Topics: Animals; Anoctamin-1; Arterial Pressure; Arterioles; Calcium Signaling; Disease Models, Animal; Hypertension; Kidney; Male; Mechanotransduction, Cellular; Membrane Potentials; Muscle, Smooth, Vascular; Myocytes, Smooth Muscle; Rats, Inbred SHR; Rats, Sprague-Dawley; Vasoconstriction
Cell Reports Aug 2021Very-low-frequency oscillations in microvascular diameter cause fluctuations in oxygen delivery that are important for fueling the brain and for functional imaging....
Very-low-frequency oscillations in microvascular diameter cause fluctuations in oxygen delivery that are important for fueling the brain and for functional imaging. However, little is known about how the brain regulates ongoing oscillations in cerebral blood flow. In mouse and rat cortical brain slice arterioles, we find that selectively enhancing tone is sufficient to recruit a TRPV4-mediated Ca elevation in adjacent astrocyte endfeet. This endfoot Ca signal triggers COX-1-mediated "feedback vasodilators" that limit the extent of evoked vasoconstriction, as well as constrain fictive vasomotion in slices. Astrocyte-Ptgs1 knockdown in vivo increases the power of arteriole oscillations across a broad range of very low frequencies (0.01-0.3 Hz), including ultra-slow vasomotion (∼0.1 Hz). Conversely, clamping astrocyte Cain vivo reduces the power of vasomotion. These data demonstrate bidirectional communication between arterioles and astrocyte endfeet to regulate oscillatory microvasculature activity.
Topics: Animals; Arterioles; Astrocytes; Calcium; Cyclooxygenase 1; Feedback, Physiological; Female; Male; Mice, Inbred C57BL; Rats, Sprague-Dawley; Stress, Mechanical; TRPV Cation Channels; Vasoconstriction; Vasodilation
Mineralocorticoid receptor antagonism improves parenchymal arteriole dilation via a TRPV4-dependent mechanism and prevents cognitive dysfunction in hypertension.American Journal of Physiology. Heart... Nov 2018Hypertension and mineralocorticoid receptor activation cause cerebral parenchymal arteriole remodeling; this can limit cerebral perfusion and contribute to cognitive...
Hypertension and mineralocorticoid receptor activation cause cerebral parenchymal arteriole remodeling; this can limit cerebral perfusion and contribute to cognitive dysfunction. We used a mouse model of angiotensin II-induced hypertension to test the hypothesis that mineralocorticoid receptor activation impairs both transient receptor potential vanilloid (TRPV)4-mediated dilation of cerebral parenchymal arterioles and cognitive function. Mice (16-18 wk old, male, C57Bl/6) were treated with angiotensin II (800 ng·kg·min) with or without the mineralocorticoid receptor antagonist eplerenone (100 mg·kg·day) for 4 wk; sham mice served as controls. Data are presented as means ± SE; n = 5-14 mice/group. Eplerenone prevented the increased parenchymal arteriole myogenic tone and impaired carbachol-induced (10-10 mol/l) dilation observed during hypertension. The carbachol-induced dilation was endothelium-derived hyperpolarization mediated because it could not be blocked by N-nitro-l-arginine methyl ester (10 mol/l) and indomethacin (10 mol/l). We used GSK2193874 (10 mol/l) to confirm that in all groups this dilation was dependent on TRPV4 activation. Dilation in response to the TRPV4 agonist GSK1016790A (10-10 mol/l) was also reduced in hypertensive mice, and this defect was corrected by eplerenone. In hypertensive and eplerenone-treated animals, TRPV4 inhibition reduced myogenic tone, an effect that was not observed in arterioles from control animals. Eplerenone treatment also improved cognitive function and reduced microglia density in hypertensive mice. These data suggest that the mineralocorticoid receptor is a potential therapeutic target to improve cerebrovascular function and cognition during hypertension. NEW & NOTEWORTHY Vascular dementia is a growing public health issue that lacks effective treatments. Transient receptor potential vanilloid (TRPV)4 channels are important regulators of parenchymal arteriole dilation, and they modulate myogenic tone. The data presented here suggest that TRPV4 channel expression is regulated by the mineralocorticoid receptor (MR). MR blockade also improves cognitive function during hypertension. MR blockade might be a potential therapeutic approach to improve cerebrovascular function and cognition in patients with hypertension.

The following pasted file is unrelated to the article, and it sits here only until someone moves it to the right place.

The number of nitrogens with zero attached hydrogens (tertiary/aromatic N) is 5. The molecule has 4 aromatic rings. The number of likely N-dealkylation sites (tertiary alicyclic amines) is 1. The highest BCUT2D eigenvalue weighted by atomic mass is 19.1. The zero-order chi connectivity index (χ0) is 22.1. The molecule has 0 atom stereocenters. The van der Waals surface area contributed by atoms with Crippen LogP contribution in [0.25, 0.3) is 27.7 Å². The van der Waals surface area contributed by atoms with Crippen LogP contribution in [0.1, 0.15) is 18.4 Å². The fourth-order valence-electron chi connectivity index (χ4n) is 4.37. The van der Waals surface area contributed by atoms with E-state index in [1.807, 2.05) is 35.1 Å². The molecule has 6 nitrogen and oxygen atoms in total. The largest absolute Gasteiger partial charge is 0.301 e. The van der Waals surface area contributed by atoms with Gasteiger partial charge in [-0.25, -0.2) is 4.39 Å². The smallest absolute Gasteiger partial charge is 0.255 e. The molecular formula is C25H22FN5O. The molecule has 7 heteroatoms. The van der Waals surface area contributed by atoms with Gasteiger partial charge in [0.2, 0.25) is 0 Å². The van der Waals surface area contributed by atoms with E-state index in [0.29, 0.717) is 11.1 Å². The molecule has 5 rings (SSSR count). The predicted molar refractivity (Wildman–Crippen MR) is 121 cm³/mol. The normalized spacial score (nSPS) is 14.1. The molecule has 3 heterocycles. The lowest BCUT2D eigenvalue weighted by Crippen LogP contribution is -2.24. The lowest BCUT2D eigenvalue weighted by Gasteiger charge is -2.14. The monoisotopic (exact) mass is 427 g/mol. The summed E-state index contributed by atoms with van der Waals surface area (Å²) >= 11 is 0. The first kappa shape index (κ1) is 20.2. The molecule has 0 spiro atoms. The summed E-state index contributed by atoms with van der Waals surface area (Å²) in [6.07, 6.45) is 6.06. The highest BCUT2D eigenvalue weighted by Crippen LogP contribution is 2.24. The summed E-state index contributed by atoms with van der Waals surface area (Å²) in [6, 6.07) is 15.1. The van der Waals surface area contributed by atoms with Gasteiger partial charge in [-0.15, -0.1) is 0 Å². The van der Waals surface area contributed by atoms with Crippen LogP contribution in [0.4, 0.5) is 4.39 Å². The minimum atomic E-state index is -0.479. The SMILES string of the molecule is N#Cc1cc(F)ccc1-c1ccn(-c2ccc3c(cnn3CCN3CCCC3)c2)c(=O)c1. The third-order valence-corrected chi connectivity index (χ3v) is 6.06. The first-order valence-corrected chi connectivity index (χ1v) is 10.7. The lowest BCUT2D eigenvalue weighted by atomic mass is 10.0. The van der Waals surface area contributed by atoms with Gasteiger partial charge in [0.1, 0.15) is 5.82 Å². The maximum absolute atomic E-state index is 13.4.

Topics: Angiotensin II; Animals; Antihypertensive Agents; Arterioles; Behavior, Animal; Brain; Cognition; Cognition Disorders; Disease Models, Animal; Eplerenone; Hypertension; Male; Maze Learning; Mice, Inbred C57BL; Mineralocorticoid Receptor Antagonists; Nesting Behavior; Recognition, Psychology; Signal Transduction; TRPV Cation Channels; Vasodilation